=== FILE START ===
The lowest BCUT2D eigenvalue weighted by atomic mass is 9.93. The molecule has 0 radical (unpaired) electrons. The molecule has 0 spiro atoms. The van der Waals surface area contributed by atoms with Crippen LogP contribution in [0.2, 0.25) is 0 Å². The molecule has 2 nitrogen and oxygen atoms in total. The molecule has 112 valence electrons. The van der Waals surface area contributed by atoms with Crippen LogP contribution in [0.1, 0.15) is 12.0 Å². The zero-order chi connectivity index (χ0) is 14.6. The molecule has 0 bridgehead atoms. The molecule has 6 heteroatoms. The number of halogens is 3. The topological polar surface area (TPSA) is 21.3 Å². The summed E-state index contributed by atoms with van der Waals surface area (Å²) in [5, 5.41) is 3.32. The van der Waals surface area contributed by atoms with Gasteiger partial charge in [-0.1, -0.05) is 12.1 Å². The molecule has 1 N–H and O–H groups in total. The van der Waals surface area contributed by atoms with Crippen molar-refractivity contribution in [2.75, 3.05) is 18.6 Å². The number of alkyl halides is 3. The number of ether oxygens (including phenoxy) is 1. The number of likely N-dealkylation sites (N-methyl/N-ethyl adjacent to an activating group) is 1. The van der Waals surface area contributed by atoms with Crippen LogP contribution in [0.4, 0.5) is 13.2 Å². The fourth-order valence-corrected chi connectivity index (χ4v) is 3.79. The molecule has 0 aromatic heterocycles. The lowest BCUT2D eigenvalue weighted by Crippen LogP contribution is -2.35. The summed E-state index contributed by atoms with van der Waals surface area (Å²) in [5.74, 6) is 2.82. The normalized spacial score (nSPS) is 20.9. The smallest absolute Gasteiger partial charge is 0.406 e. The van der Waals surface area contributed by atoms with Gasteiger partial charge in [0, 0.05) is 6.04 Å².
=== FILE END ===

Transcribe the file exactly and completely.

The lowest BCUT2D eigenvalue weighted by atomic mass is 9.93. The molecule has 0 radical (unpaired) electrons. The molecule has 0 spiro atoms. The van der Waals surface area contributed by atoms with Crippen LogP contribution in [0.2, 0.25) is 0 Å². The molecule has 2 nitrogen and oxygen atoms in total. The molecule has 112 valence electrons. The van der Waals surface area contributed by atoms with Crippen LogP contribution in [0.1, 0.15) is 12.0 Å². The zero-order chi connectivity index (χ0) is 14.6. The molecule has 0 bridgehead atoms. The molecule has 6 heteroatoms. The number of halogens is 3. The topological polar surface area (TPSA) is 21.3 Å². The summed E-state index contributed by atoms with van der Waals surface area (Å²) in [5, 5.41) is 3.32. The van der Waals surface area contributed by atoms with Gasteiger partial charge in [-0.1, -0.05) is 12.1 Å². The molecule has 1 N–H and O–H groups in total. The van der Waals surface area contributed by atoms with Crippen molar-refractivity contribution in [2.75, 3.05) is 18.6 Å². The number of alkyl halides is 3. The number of ether oxygens (including phenoxy) is 1. The number of likely N-dealkylation sites (N-methyl/N-ethyl adjacent to an activating group) is 1. The van der Waals surface area contributed by atoms with Crippen LogP contribution in [0.4, 0.5) is 13.2 Å². The fourth-order valence-corrected chi connectivity index (χ4v) is 3.79. The molecule has 0 aromatic heterocycles. The lowest BCUT2D eigenvalue weighted by Crippen LogP contribution is -2.35. The summed E-state index contributed by atoms with van der Waals surface area (Å²) in [5.74, 6) is 2.82. The normalized spacial score (nSPS) is 20.9. The smallest absolute Gasteiger partial charge is 0.406 e. The van der Waals surface area contributed by atoms with Gasteiger partial charge in [0, 0.05) is 6.04 Å².